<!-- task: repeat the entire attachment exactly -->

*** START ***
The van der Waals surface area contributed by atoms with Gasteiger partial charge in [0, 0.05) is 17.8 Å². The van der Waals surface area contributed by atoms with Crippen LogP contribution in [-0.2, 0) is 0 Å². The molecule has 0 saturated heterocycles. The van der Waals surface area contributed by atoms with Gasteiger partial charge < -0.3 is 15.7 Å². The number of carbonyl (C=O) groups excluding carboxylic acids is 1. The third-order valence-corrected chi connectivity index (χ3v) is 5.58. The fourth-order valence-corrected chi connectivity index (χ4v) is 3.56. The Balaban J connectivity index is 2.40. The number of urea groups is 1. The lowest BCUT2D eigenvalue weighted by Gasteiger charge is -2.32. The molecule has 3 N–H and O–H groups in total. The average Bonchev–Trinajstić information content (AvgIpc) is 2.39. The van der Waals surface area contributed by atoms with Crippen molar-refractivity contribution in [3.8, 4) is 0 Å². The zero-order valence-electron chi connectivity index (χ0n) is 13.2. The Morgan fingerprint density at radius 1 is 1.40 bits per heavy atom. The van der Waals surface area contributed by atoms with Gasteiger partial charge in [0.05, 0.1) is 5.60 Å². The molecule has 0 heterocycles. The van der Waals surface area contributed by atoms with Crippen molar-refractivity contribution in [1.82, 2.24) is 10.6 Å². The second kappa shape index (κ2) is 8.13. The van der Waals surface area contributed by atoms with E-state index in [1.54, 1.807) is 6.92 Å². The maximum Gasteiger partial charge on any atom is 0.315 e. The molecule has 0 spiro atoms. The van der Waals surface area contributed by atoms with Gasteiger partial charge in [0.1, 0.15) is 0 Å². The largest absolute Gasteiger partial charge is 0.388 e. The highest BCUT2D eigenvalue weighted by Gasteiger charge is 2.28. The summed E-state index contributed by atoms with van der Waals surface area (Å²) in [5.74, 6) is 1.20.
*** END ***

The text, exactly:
The van der Waals surface area contributed by atoms with Gasteiger partial charge in [0, 0.05) is 17.8 Å². The van der Waals surface area contributed by atoms with Crippen LogP contribution in [-0.2, 0) is 0 Å². The molecule has 0 saturated heterocycles. The van der Waals surface area contributed by atoms with Gasteiger partial charge < -0.3 is 15.7 Å². The number of carbonyl (C=O) groups excluding carboxylic acids is 1. The third-order valence-corrected chi connectivity index (χ3v) is 5.58. The fourth-order valence-corrected chi connectivity index (χ4v) is 3.56. The Balaban J connectivity index is 2.40. The number of urea groups is 1. The lowest BCUT2D eigenvalue weighted by Gasteiger charge is -2.32. The molecule has 3 N–H and O–H groups in total. The average Bonchev–Trinajstić information content (AvgIpc) is 2.39. The van der Waals surface area contributed by atoms with Crippen molar-refractivity contribution in [3.8, 4) is 0 Å². The zero-order valence-electron chi connectivity index (χ0n) is 13.2. The Morgan fingerprint density at radius 1 is 1.40 bits per heavy atom. The van der Waals surface area contributed by atoms with Gasteiger partial charge in [0.05, 0.1) is 5.60 Å². The molecule has 0 heterocycles. The van der Waals surface area contributed by atoms with Crippen molar-refractivity contribution in [1.82, 2.24) is 10.6 Å². The second kappa shape index (κ2) is 8.13. The van der Waals surface area contributed by atoms with E-state index in [1.54, 1.807) is 6.92 Å². The maximum Gasteiger partial charge on any atom is 0.315 e. The molecule has 0 spiro atoms. The van der Waals surface area contributed by atoms with Gasteiger partial charge in [0.1, 0.15) is 0 Å². The largest absolute Gasteiger partial charge is 0.388 e. The highest BCUT2D eigenvalue weighted by Gasteiger charge is 2.28. The summed E-state index contributed by atoms with van der Waals surface area (Å²) in [5.74, 6) is 1.20.